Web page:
For several years I’ve tried to maintain and share lists of every book I’ve read, primarily as a personal tool to reflect but also to proselytize things written by others that I’ve found insightful. In the past, I’ve ranked the books and written detailed reviews (here are 2016, 2017, and 2018 [part 2, 3], with more full reviews here).

Since I missed posting last year and don’t maintain rankings across years, I’ll instead share short things I learned from some of the books I read the last couple of years — categorized instead of ranked. (Order within category is semi-arbitrary)…


“Nobody goes there anymore. It’s too crowded.” — Yogi Berra

People standing in line with face masks. Source: https://flickr.com/photos/29418416@N08/49463786343

Standing in long lines has been a new reality in our Covid world, whether for grocery stores, food banks, or voting. Is this our new reality for all shared spaces and resources for the social distancing future, from restaurants, gyms, and hiking trails, to public transportation and even our work places?

As a full shelter-in-place becomes politically and economically undesirable, and business-as-usual medically untenable, states and municipalities have started imagining what a partial re-opening looks like. The question of when to re-open what has dominated news coverage. …


Growth mindset meets baseball analytics. Ben Lindbergh and Travis Sawchik describe the (far more advanced) successor to Moneyball, in which players and teams are not just better measuring value but also creating it. By using modern imaging technology (especially a global shutter camera called the edgertronics), for example, pitchers can precisely see how a ball rolls off their hand with various grips, enabling the learning of new pitches in a summer. They can also intelligently change pitch compositions (e.g., throw more curveballs and fewer sinkers), and batters can adjust the launch angles at which balls leave their bat. Instead of…


A book on how to engineer a company worth tens of billions of dollars in just a few years, written by the experts. I cannot doubt that the authors have the strategy right if the goal is to build such companies, but the book leaves it unsurprising that companies built in this manner often impose substantial externalities, both on their employees and on society at large.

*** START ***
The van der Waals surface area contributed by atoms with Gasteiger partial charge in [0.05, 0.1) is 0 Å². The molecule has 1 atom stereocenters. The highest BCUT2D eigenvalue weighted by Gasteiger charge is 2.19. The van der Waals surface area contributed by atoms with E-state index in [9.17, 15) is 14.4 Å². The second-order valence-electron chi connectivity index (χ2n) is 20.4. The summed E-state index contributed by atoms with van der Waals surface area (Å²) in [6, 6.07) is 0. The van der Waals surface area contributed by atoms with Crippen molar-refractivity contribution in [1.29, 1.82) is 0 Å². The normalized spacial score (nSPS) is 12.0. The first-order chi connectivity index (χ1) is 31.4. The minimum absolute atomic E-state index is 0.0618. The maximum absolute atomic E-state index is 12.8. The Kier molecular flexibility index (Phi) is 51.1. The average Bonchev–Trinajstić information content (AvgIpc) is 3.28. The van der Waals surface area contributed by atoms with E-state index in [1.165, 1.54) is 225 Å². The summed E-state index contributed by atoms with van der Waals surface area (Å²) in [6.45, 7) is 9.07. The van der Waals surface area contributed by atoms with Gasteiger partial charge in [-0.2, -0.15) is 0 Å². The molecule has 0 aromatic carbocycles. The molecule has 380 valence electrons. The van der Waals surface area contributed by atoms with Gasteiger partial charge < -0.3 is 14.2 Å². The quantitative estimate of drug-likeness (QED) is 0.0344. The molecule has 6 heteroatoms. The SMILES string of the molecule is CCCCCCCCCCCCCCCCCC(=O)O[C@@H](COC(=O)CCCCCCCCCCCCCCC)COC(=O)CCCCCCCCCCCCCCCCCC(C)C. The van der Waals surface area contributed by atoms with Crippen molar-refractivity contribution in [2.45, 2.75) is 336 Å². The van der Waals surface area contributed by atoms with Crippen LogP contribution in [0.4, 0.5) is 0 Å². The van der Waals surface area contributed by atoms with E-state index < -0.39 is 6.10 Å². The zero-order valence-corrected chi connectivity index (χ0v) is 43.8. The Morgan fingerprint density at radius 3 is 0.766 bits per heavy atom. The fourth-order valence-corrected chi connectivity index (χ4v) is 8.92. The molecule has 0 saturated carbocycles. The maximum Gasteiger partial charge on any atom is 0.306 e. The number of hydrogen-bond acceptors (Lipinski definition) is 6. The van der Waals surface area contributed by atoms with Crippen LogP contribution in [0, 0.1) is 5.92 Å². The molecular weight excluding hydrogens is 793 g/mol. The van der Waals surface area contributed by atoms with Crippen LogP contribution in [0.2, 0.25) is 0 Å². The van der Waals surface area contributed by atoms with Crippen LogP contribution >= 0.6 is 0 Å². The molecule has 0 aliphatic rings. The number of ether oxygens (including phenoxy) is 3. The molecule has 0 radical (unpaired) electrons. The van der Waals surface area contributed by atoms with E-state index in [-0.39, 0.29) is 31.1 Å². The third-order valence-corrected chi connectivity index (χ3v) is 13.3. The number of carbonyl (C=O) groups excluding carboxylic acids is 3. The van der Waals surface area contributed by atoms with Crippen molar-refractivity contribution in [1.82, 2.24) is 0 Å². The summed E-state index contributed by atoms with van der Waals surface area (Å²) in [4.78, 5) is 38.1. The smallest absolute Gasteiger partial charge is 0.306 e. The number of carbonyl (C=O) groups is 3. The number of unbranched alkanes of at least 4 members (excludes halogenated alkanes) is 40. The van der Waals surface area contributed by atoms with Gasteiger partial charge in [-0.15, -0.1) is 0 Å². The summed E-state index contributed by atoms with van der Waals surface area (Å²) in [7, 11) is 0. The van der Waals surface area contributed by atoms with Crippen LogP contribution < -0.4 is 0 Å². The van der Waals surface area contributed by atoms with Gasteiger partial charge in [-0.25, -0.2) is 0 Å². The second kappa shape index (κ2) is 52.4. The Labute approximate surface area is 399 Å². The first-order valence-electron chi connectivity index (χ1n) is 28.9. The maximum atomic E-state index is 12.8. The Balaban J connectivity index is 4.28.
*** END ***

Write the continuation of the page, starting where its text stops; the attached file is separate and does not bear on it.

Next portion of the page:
A few pieces of advice from the book:

  1. Blitzscaling is about sacrificing efficiency in the name of speed. The goal is to scale and be the winner in a winner take all market, i.e…


This is Part 1 (ranks 1–10) of my ranking of books read in 2018. See also Part 2 (ranks 11–30) and Part 3 (ranks 31–52).

As in previous years, I resolved to briefly review books in order to ensure both close reading and a modicum of memory. In the process, I maintain a (rough) ranking, which I lightly edited recently to account for how books stuck with me even months later. For some of these books, I wrote longer reviews earlier, to which I link.

Below are the top ten books I read this year. They’re all non-fiction, though the…


This is Part 2 (ranks 11–30) of my ranking of books read in 2018. See also Part 1 (ranks 1–10) and Part 3 (ranks 31–52).

Welcome to Part 2 of my ranking of books I read this year. Upon examining my preliminary rankings, I realized that (outside the top 10) different parts of the ranking could (roughly) be categorized by book subject. The overall rankings are still (for the most part) accurate, but I did some slight tweaking to form more cohesive topics.

Perhaps unsurprisingly if you know me, this list is also almost exclusively non-fiction books (with the exception…


This is Part 3 (ranks 31–52) of my ranking of books read in 2018. See also Part 1 (ranks 1–10) and Part 2 (ranks 11–30).

Welcome to the final part of my rankings of books read this year. As in Part 2, they’re roughly organized by topic, though the overall ranking remains roughly accurate. …


This book starts with two serious, non-trivial, overarching claims: that Buddhism is correct in

  1. Its diagnosis of the human condition, that we seek, mindlessly and eternally, temporary pleasures that fail to satisfy us and thus cause suffering, and
  2. Its prescription of meditation as a way to understand this condition and to escape from it, leading to both greater happiness and more moral behavior.

In one of my favorite writing features that I wish more authors would adopt, the appendix details the 12 specific Buddhist claims the author is saying are “true,” which he often but not exclusively means in the…


A historical survey of the major developments in the world’s collection and use of energy, from coal to steam power to electricity. It contains a bunch of interesting tidbits, including a few that corrected misconceptions I had.

For example, it tells the story of the battle between AC and DC proponents for which method is better for the transmission of energy (AC having won out, of course, due to the relative ease in transforming it to high voltage/low current for transmission, and then back; this property enables efficient transmission over long distances). Popular culture tends to tell this story as…


A book that deserves a longer review than I have here. In it, journalist Franklin Foer argues, as in the subtitle, that big tech companies are an existential threat to many (good) modern institutions, and that it must be stopped. In particular, he lays out the case that big tech companies have killed journalism, our mental faculties, culture, and our society. He draws on his personal experience at the New Republic, from which he was eventually fired as editor after it was acquired by a Facebook co-founder.

The book itself is more a call to arms than it is a…

Nikhil Garg

I study CS/Econ and applications to socio-technical issues. Blog about books and technical issues. PhD Stanford, BS/BA UT Austin. gargnikhil.com

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